1.Attractive Quality: These are attributes that are not
normally expected. Examples: In a hotel, providing free food is an
18. 4. Indifferent Quality: These attributes refer to
aspects that are neither good nor bad, and they do
not result in either customer satisfaction or customer
Examples: In a call center, highly
polite speaking and very prompt responses might
not be necessary to satisfy customers and might not
be appreciated by them.
5. Reverse Quality: These attributes refer to a high
degree of achievement resulting in dissatisfaction
and to the fact that not all customers are alike.
Examples: In a call center, using a lot of jargon, using
excessive pleasantries, or using excessive scripts
while talking to customers might be off-putting for
21. As customer expectations change with the
level of performance from competing
products. Attributes can move from delighter
to performance need and then to basic
For example, In 2009, mobile phone charge
would last 12 hours. As each new mobile
phone generation improved battery life, the
attribute of 12-hour battery life has shifted
from delighter to less than a basic need.
1.Determine Main Features
2. Devise Questionnaire:
Kano proposes a standardized questionnaire to measure
participants' opinions in an implicit way by ansering in functional as
well as dysfunctioanal way
24. 3. Sum Responses: Average Response is Calculated.
4. Identify Classification:
Illogical answers (e.g., "I like it" for both the functional and dysfunctional
questions) are usually neglected or put in a special category "Questionable".
5. Kano Graph Plot: For visual Guide.
The Kano model offers some insight into the product attributes which
are percieved to be important to customers.
Kano's model provides the insights into the dynamics of customer
preferences to understand these methodology dynamics.
The purpose of the tool is to support product specification and
discussion through better development of team understanding.
Kano's model focuses on differentiating product features, as opposed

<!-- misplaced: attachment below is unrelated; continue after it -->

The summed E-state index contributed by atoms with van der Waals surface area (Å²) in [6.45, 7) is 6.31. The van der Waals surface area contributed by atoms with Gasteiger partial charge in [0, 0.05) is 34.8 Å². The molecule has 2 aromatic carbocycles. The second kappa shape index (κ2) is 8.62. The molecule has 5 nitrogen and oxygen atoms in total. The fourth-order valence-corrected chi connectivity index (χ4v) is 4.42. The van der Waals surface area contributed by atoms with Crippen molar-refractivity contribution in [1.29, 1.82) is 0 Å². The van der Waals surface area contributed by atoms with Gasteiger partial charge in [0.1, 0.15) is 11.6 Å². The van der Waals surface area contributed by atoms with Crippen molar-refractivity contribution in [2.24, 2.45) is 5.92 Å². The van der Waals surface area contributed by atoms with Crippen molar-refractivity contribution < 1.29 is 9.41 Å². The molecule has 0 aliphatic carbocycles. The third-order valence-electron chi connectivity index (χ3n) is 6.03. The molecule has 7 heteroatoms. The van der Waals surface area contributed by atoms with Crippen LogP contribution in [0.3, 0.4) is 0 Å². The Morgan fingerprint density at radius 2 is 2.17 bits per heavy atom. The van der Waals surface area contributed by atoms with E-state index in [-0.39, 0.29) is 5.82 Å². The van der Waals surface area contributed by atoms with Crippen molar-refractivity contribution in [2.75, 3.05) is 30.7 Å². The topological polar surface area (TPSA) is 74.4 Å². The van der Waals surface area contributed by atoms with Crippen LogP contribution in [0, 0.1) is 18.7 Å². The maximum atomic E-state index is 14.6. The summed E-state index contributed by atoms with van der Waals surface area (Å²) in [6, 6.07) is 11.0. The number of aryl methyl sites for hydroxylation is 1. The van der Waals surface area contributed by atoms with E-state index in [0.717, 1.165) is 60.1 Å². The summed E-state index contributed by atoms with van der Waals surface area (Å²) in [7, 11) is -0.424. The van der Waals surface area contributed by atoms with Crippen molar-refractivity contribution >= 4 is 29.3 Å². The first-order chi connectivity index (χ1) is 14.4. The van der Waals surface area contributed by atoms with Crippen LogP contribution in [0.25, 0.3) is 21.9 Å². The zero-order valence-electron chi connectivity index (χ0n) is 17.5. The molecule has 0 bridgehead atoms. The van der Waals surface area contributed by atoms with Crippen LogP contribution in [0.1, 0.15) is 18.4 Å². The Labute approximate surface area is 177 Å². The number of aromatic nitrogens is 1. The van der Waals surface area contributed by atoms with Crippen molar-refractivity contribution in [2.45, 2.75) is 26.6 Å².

to focusing initially on customer needs.
Kano also produced a methodology for mapping consumer responses
to questionnaires onto his model.
● We must be nearly flawless on meeting
customers' must-be needs and we should
focus our time, effort and quality teams on
● We should acknowledge the one-
dimensional needs of our customers but
quickly move the discussion to the next level
to focus on delighters.
● We must focus concentrated effort on the
delighters -- those differentiators that provide
extraordinary benefit to the customer without
increasing a supplier's cost.
28. Customer Protection
The following points justify the need for customer protection:
❖ Customer do not have adequate product knowledge.
❖ They are ignorant of their right.
❖ They are in a weak bargaining position.
❖ Manufactures and suppliers have the expertise which they don’t have
❖ Often products are forced on customers through publicity, eye
catching packaging and advertisements.
❖ Fake and spurious products are flooding the markets and deceiving
❖ Let the buyer be aware is not realistic in complex and mass produced
goods or services.
29. Quality awards
● Thee are quality awards aiming for customer satisfaction:
○ Malcolm Baldrige National Quality Award
○ ISO 9000: though it does not fully address but the inherent
assumption is that customer requirements are known and fulfilled
○ The European quality award
○ The Deming prize for quality
○ The Golden Peacock National Quality Award